Hopefully their attorneys strategize to delay proceedings while data is compiled- tentitively June. And let's hope that investors don't get wiped out as part of the rrorganization plan.
Here it is right from their prospectus. Go read it yourself. I left out the part where it also says that the number of shares will be adjusted as well - i.e. they get to buy $20 million worth of stock at whatever the adjusted exercise price is. So, at current levels, that would be 85% of 2.5 cents or a bit above 2 cents which gets you to about 1 billion shares.
"Exercise Price. The initial exercise price per share of common stock purchasable upon exercise of the warrants is $4.00 per share. The exercise price is subject to appropriate adjustment in the event of certain stock dividends and distributions, stock splits, stock combinations, reclassifications or similar events affecting our common stock, sales of our common stock at a price per share less than the exercise price then in effect (or securities convertible or exercisable into common stock at a conversion price or exercise price less than the exercise price then in effect), will be adjusted to equal 85% of the 10-day VWAP on the four month anniversary of its issuance (if lower than the then-current exercise price) and also upon any distributions of assets, including cash, stock or other property to our stockholders."
One thing people haven't noticed in the bankruptcy protection news release is that their trial is complete. They are likely compiling data for a release sometime soon. The company likely knows the preliminary data and that is why they filed for chapter 11 instead of chapter 7. They know their company is worth way more than the outstanding debt and want to develop a pay back strategy rather than liquidate the company. If the trial was a bust, they would have thrown in the towel and filed chapter 7.
Following is from the SEC report. It doesn't include the 5M warrants issued at $4 with latest stock offering. These warrants don't start to convert until $1.31. We can only wish to get a buyout of $1.31.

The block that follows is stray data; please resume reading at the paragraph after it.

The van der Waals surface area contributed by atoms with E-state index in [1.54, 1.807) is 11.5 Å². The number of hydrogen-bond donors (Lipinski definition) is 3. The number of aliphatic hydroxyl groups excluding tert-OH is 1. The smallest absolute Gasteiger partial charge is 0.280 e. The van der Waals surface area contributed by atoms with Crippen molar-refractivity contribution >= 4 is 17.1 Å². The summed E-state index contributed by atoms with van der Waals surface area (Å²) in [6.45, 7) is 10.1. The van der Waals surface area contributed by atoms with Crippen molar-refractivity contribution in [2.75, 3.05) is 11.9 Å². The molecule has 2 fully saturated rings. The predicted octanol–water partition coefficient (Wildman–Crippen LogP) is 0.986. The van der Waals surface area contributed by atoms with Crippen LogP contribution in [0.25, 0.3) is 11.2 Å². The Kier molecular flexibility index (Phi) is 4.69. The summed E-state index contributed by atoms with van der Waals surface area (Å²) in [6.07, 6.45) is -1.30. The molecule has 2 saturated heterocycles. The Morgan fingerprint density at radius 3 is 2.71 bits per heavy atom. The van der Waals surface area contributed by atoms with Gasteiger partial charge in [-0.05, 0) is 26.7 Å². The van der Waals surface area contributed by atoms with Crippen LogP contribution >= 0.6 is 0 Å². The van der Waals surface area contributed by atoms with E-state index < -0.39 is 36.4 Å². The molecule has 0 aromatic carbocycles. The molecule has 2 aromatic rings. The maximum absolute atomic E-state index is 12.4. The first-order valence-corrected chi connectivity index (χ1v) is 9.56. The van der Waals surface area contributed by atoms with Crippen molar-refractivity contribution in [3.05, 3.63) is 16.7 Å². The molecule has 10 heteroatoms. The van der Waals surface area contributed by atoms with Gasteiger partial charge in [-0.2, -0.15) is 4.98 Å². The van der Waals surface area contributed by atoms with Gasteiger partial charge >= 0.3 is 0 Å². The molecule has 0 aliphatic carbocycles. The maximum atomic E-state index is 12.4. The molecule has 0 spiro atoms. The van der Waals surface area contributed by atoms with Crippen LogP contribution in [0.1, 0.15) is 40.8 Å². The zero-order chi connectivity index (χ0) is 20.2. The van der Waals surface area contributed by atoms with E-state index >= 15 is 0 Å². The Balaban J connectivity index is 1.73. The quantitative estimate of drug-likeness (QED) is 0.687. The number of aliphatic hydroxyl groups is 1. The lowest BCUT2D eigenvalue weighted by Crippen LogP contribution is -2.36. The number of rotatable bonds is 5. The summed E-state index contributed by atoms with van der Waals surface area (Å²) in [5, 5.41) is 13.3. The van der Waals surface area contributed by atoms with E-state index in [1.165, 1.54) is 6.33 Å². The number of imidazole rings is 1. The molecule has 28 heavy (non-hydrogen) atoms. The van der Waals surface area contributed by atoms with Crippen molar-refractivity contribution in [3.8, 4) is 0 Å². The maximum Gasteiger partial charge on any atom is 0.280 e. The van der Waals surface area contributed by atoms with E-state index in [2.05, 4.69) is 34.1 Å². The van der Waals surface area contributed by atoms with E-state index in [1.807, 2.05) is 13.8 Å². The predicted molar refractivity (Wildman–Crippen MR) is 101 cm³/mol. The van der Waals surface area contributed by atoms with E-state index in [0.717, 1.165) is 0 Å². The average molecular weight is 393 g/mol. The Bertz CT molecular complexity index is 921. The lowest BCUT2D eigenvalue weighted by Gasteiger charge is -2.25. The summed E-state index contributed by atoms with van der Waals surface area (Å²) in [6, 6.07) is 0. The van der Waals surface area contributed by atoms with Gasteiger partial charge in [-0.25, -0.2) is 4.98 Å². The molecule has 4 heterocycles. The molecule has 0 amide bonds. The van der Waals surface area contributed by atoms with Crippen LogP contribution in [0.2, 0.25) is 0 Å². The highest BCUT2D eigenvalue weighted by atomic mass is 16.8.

As of September 12, 2014, we had outstanding options to purchase an aggregate of 548,950 shares of our common stock at a weighted average exercise price of $8.42 per share, warrants to purchase an aggregate of 1,352,990 shares of our common stock at a weighted average exercise price of $3.83 per share and convertible promissory notes convertible into an aggregate of 2,998,785 shares of our common stock (including 391,937 shares accounting for accrued interest through maturity) at a weighted average conversion price of $1.31 per share. The exercise of such outstanding options and warrants and the conversion of such outstanding convertible promissory notes will result in further dilution of your investment. In addition, you may experience additional dilution if we issue common stock in the future, including the issuance of common stock upon the exercise of the warrants offered hereby.
Trbca, I'm not a lawyer but I've read quite a few legal documents in my time. After reviewing the current documents, I believe you are incorrect. They have warrants issued at different prices (all $1.25 or more). The following is in their SEC document on what happens to those warrants when they are purchased, etc. The prices don't reset.